In a less “explosive” relationship, such a therapist’s advice would be beneficial. If the husband was able to control his emotional manifestations and question the feeling that he was always right, he could appreciate the efforts of his wife, who reformulated her requests. Perhaps he would begin to show more empathy in response.

But in reality, their relationship is riddled with violence. And in the end, the husband feels guilty due to the fact that the wife made more efforts to calm him down. Without the skills of self-regulation, he immediately shifts all responsibility to it so as not to feel that he is wrong. This spouse did not speak to him as it should, she uses an accusatory tone, and in general she tried to make him look bad in the eyes of the therapist. And so on and so forth. But where is the husband’s responsibility here?

Often people who are prone to emotional abuse make complaints to their partners when they leave the therapist’s office. They attack the spouses for raising threatening reputations or embarrassing topics during the session.

Border is locked tight?

Psychologists often recommend that women who are married to partners who are prone to emotional abuse learn to set boundaries. They give similar advice: “You need to learn to make your message heard. Learn to say, “I will no longer tolerate this behavior.” The offended person must be able to set boundaries that really mean something to his partner. ”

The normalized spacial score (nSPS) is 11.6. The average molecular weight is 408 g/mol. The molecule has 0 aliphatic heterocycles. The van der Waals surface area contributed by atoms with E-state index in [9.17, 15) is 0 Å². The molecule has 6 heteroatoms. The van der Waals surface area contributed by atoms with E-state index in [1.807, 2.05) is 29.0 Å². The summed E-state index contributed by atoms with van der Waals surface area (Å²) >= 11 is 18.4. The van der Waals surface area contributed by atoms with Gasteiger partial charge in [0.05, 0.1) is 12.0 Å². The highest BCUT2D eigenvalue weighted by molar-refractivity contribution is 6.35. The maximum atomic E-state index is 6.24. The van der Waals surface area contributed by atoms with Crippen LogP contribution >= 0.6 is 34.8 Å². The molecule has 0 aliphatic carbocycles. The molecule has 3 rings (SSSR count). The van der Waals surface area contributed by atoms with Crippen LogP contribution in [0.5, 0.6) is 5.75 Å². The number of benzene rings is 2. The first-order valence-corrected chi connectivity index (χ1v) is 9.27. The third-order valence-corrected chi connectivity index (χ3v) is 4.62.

Imagine that you sued the vandals who grind your car with spray paint. And the judge says: “The lawsuit was rejected because there was no“ Do not paint the car! ”Sign next to your car. Advice on borders is essentially the therapeutic equivalent of such behavior.

I wonder if psychotherapists who give such advice glue notes with the inscription “Do not steal!” On valuable things in your office?

Only by integrating your own values ​​into everyday existence can you remain yourself and increase your significance

We leave aside the pernicious and unsubstantiated arguments in favor of the fact that people are subjected to violence because they could not set boundaries. This kind of point of view completely overlooks the character traits of the other. Manifestations of anger, insults and offensive words on the part of your partner are not related to whether you know how to set boundaries or not. As well as the subject of your dispute. A partner resorting to any kind of abyuza has big problems understanding deep human values, says Stephen Stosni.

The psychologist suggests protecting oneself not by setting certain boundaries that the partner will not respect anyway. Only by integrating your own values ​​into everyday existence, making them part of reality, you can remain yourself and increase your importance. And first of all, you need to abandon the distorted image of yourself that your aggressive partner is trying to impose on you. The powerful belief that you are you, and you are not at all what he is trying to present, will help you find the right direction.

If you can hold back the first emotional reaction that arises in response to the provocations of a partner, then you will help yourself become yourself. You will become the person you were before your relationship with a partner cracked. Only then will your other half understand that you will have to change your attitude towards you. And there is simply no other way to maintain a relationship.

About the Author: Stephen Stosney is a psychologist and specialist in domestic violence.
Prepared by: Maria Lavrentieva
Photo Source: Getty images